This is a guest post written by Stuart Bale.
Stuart Bale is a software strategist with a wealth of experience in the industry, having worked in everything from code cutting to consulting. He has the advantage of being involved at all levels with a wide range of different software companies, from small start-ups to large multinationals. He now works for high-end clients who want to take their software business to the next level and realise their product’s true potential.
A software start-up comes up with a great idea, spends weeks building it, then convinces friends and family that it is the best thing since sliced bread, they get a handful of customers (some of whom might even pay!) and then spends the next few years wondering why no one else wants it.
What went wrong? If you're just getting started how can you avoid making the same mistake and, if I’ve just described your situation, how can you move forward and convince the world you have the best software program in the world?
The secret lies in knowing your customer (or future customer), or what is sometimes referred to as customer intimacy.
Here's a simple four step approach to test how well you know your customer.
This is the foundation of a successful software strategy.
If you can't describe your customer, then you'll find it hard to build, market, sell and support a product for them.
Knowing your customer will focus your attention on all the relevant details. Don't go for broad descriptions, like "anyone with an email account", or "all New Zealanders". On the other hand, don't go too narrow, like "fisherman with two fishing lines and a wooden leg".
A good example might be "travelling salespeople with good internet connectivity on their mobile device" or "retail stores in shopping malls".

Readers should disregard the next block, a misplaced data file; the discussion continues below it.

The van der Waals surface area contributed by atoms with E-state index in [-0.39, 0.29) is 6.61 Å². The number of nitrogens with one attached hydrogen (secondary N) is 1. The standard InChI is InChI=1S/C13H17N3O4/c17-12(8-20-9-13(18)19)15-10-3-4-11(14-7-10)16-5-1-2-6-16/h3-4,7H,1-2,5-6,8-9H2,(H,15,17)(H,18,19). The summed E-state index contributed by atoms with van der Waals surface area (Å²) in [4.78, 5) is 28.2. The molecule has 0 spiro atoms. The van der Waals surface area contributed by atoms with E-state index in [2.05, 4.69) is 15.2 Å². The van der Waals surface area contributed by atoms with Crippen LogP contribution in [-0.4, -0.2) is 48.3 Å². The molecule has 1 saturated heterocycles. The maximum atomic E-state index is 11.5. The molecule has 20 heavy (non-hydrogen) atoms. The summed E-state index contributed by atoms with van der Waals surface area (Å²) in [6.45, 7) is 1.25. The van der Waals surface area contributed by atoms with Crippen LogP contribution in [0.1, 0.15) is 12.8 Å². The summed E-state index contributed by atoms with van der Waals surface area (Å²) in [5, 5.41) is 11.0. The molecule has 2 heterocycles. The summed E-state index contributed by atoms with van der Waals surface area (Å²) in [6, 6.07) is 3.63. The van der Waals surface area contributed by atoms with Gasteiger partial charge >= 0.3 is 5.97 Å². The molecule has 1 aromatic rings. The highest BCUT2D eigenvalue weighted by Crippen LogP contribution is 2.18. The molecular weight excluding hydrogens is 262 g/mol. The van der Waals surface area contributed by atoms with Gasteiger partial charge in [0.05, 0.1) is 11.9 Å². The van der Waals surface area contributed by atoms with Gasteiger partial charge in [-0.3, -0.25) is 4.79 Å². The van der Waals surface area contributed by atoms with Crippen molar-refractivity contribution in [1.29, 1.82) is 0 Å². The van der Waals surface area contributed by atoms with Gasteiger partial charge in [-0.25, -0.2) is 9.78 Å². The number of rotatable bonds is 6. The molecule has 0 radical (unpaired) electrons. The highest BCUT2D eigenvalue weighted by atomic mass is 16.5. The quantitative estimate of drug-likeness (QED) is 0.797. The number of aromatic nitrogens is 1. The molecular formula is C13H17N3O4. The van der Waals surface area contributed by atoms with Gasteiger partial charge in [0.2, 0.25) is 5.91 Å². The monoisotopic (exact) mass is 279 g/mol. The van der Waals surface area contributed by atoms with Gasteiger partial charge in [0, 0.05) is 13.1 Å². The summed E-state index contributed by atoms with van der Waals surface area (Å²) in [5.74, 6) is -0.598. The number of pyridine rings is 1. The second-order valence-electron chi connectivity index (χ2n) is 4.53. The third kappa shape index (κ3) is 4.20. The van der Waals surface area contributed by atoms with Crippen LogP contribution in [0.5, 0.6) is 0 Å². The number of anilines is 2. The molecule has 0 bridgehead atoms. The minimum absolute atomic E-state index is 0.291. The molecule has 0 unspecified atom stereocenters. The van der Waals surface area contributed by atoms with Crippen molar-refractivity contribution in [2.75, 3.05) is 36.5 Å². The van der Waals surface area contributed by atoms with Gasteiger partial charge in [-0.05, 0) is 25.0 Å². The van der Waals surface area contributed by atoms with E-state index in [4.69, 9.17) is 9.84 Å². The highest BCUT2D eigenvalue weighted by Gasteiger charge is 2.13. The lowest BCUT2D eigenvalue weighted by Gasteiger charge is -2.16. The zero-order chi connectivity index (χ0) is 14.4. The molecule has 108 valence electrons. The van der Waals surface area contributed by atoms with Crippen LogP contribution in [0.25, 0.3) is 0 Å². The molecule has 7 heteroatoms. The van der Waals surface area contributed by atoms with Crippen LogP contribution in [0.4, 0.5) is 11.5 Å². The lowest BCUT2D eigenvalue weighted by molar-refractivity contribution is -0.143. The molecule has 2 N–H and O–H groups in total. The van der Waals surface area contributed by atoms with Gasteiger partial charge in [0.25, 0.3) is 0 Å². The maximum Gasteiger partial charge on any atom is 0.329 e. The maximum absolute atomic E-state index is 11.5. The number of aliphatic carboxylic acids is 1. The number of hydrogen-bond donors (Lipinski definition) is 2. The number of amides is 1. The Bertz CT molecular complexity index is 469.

You should be prepared to come back and revise your customer description, and keep refining it over time.
Once you've worked out your market, it’s time to get some real numbers.
Find out how many there are, and where they are. A great starting point is your local statistics office, such as Statistics NZ. Uncover as much information as you can about your customer.
Is it likely your customer would belong to an association? Visit the association’s website, and sign up for any newsletters they might have.
If you can't find definite figures, then just extrapolate from other statistics. For example, if you can determine there are 500 malls in New Zealand, and from the last seven malls you personally visited, there are an average 50 retail stores per mall, then you could estimate that there are 25,000 retail stores in New Zealand malls.
What if you can't get any figures at all? Return to step 1 and make sure you really understand who your customers are!
Pricing your product is sometimes much harder to determine. If you’re competing with another product, and you know how much customers pay for that, then you'll have a baseline to match against.
In most cases, people want to transfer what they pay for the same ‘process’ that they’re doing right now. For example, if they currently pay $100 to get the same result as what your product offers, then you're unlikely to be able to charge more than $100.
You'll also need to factor in the cost of change - how much it costs in time and effort to switch from what they are currently using to using your product.
Here’s a suggestion. Make a time to visit a prospective customer, describe what your product does, and ask them how much they would pay for it. After you’ve visited a dozen or more people, you'll start to get a good feel for how much value they see in your product, and that can help you price it accordingly.
Marketing your software can potentially be very expensive, but it’s a critical part of a successful software strategy. If no one knows about your product, then they won't know that they need it.
Smart software developers build into their products ways for satisfied users to promote it to others (and there doesn't necessarily need to be a financial reward attached to this either).
Once you know your market, then you'll be able to really talk straight to your customers with informed comments on how your product provides real benefits to them.
Make sure you factor in marketing costs as part of your overall cost of sales and make sure you're getting good bang for buck for every dollar spent.
And, by way of conclusion, it’s appropriate I mention that you should have an exit strategy. Have one before you begin otherwise you'll end up in the doldrums for a very long time!
If you're keen to know more about how you can let the world know how good your software really is, follow me at www.stuartbale.com and subscribe to my blog!